Authorities, Lawmakers Point to Communication Breakdown in Turnpike Pile-Up
The Pennsylvania Turnpike Commission is resolving to revisit communication procedures after last month’s chain-reaction pile-up in Bucks County involving 41 crashes and more than 100 vehicles.
At a Tuesday hearing called by the state Senate Transportation Committee, authorities described a number of reasons for rapidly worsening road conditions the morning of February 14: overnight snow and rainfall that began to re-freeze on the road, winds picking up around 7 a.m., and sun glare making it hard for motorists to see.
But Turnpike Commission CEO Mark Compton said authorities might have done better to brave the elements. He said the accident revealed the Turnpike could stand to clarify how it communicates with state and local partners during a crisis.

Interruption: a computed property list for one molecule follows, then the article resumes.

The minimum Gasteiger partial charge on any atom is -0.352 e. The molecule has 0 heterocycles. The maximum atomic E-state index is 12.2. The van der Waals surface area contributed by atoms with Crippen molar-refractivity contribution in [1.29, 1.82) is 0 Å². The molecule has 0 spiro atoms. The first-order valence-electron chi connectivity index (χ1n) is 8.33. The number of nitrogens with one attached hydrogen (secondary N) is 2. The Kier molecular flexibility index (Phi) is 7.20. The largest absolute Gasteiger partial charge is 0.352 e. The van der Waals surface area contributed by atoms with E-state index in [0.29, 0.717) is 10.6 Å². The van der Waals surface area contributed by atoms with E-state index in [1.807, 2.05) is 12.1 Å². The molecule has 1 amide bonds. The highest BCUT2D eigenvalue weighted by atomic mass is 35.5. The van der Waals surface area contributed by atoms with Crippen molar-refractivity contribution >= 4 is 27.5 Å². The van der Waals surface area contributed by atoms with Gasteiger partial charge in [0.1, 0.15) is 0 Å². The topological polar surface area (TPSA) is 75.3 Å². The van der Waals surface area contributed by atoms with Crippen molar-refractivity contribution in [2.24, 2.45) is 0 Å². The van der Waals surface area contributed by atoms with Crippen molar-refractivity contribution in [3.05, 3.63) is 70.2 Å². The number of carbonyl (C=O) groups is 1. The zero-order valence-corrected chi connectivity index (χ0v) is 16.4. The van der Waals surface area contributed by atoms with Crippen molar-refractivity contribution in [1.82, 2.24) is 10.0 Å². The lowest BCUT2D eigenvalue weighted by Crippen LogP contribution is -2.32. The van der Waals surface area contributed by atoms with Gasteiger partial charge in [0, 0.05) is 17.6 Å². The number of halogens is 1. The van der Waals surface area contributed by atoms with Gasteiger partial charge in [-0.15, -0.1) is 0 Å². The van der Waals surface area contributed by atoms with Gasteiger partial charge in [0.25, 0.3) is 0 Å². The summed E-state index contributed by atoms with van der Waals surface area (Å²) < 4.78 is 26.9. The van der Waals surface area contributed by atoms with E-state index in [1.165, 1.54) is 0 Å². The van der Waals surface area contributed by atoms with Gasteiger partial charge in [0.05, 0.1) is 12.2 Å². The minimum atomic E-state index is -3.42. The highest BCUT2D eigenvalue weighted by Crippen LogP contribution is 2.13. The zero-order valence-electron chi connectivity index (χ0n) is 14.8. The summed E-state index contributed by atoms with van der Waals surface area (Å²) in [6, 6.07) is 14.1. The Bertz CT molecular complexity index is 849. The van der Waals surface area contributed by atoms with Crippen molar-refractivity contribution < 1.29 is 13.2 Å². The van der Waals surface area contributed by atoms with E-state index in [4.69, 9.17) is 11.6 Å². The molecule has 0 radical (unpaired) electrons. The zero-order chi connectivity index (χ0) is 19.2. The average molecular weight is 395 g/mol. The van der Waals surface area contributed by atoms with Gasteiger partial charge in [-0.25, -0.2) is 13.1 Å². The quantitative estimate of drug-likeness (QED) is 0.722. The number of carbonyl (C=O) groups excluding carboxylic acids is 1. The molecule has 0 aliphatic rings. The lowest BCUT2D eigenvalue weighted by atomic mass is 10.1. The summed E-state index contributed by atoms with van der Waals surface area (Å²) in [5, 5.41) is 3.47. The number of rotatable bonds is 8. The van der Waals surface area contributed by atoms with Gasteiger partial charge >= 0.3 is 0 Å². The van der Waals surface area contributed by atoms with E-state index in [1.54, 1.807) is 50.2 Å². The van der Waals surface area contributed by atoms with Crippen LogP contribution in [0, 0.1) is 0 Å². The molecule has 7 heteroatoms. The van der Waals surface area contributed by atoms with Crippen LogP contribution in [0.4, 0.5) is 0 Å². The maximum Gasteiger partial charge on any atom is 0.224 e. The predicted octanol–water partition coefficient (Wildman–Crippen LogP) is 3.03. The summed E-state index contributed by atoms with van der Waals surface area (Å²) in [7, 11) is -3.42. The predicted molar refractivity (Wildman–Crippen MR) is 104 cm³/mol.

“Radio frequency is great, but radio traffic is detrimental at times ... everyone’s trying to talk at once,” Compton said. “So we really need to look at our radio protocols with our other state agency protocols.”
He said commission will also examine how to better stagger its deployment of resources and have a clear command plan during severe weather.
Sen. John Rafferty (R-Montgomery), chairman of Transportation Committee, acknowledged his limitations in responding to the pile-up.
“But I can, as chairman of this committee, work with you,” he said to Compton, “work with all the agencies involved, to make sure that we do have a better command structure, communications structure, if you will, in these type of incidents.”
He plans to schedule another hearing on a similar pile-up last month on a stretch of I-80 in Clearfield County.